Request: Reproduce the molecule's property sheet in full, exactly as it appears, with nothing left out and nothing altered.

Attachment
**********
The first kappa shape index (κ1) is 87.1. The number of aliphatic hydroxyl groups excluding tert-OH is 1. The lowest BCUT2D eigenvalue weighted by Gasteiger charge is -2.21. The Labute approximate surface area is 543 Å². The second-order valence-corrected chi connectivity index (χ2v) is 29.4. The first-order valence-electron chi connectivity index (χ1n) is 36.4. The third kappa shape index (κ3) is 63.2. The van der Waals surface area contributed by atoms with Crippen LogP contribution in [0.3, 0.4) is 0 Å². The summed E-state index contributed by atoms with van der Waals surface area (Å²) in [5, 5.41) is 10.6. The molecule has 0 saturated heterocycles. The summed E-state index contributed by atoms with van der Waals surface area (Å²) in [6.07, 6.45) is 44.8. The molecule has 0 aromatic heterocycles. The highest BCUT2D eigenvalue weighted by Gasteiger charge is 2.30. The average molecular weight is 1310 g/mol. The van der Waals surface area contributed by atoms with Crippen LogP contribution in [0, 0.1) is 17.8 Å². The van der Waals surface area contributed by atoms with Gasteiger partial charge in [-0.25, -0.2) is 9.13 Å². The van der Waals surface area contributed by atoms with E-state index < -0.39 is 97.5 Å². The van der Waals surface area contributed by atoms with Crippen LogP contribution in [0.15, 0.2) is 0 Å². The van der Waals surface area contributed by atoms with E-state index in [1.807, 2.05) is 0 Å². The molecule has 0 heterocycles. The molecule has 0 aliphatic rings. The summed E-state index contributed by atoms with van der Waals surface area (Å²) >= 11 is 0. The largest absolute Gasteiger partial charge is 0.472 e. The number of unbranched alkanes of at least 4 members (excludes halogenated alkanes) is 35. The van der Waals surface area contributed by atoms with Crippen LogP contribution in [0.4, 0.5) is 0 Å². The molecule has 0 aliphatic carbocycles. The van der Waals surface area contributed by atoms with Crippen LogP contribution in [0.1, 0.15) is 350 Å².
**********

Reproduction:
The first kappa shape index (κ1) is 87.1. The number of aliphatic hydroxyl groups excluding tert-OH is 1. The lowest BCUT2D eigenvalue weighted by Gasteiger charge is -2.21. The Labute approximate surface area is 543 Å². The second-order valence-corrected chi connectivity index (χ2v) is 29.4. The first-order valence-electron chi connectivity index (χ1n) is 36.4. The third kappa shape index (κ3) is 63.2. The van der Waals surface area contributed by atoms with Crippen LogP contribution in [0.3, 0.4) is 0 Å². The summed E-state index contributed by atoms with van der Waals surface area (Å²) in [5, 5.41) is 10.6. The molecule has 0 saturated heterocycles. The summed E-state index contributed by atoms with van der Waals surface area (Å²) in [6.07, 6.45) is 44.8. The molecule has 0 aromatic heterocycles. The highest BCUT2D eigenvalue weighted by Gasteiger charge is 2.30. The average molecular weight is 1310 g/mol. The van der Waals surface area contributed by atoms with Crippen LogP contribution in [0, 0.1) is 17.8 Å². The van der Waals surface area contributed by atoms with Gasteiger partial charge in [-0.25, -0.2) is 9.13 Å². The van der Waals surface area contributed by atoms with E-state index < -0.39 is 97.5 Å². The van der Waals surface area contributed by atoms with Crippen LogP contribution in [0.15, 0.2) is 0 Å². The van der Waals surface area contributed by atoms with E-state index in [1.807, 2.05) is 0 Å². The molecule has 0 heterocycles. The molecule has 0 aliphatic rings. The summed E-state index contributed by atoms with van der Waals surface area (Å²) >= 11 is 0. The largest absolute Gasteiger partial charge is 0.472 e. The number of unbranched alkanes of at least 4 members (excludes halogenated alkanes) is 35. The van der Waals surface area contributed by atoms with Crippen LogP contribution in [0.4, 0.5) is 0 Å². The molecule has 0 aliphatic carbocycles. The van der Waals surface area contributed by atoms with Crippen LogP contribution in [0.1, 0.15) is 350 Å².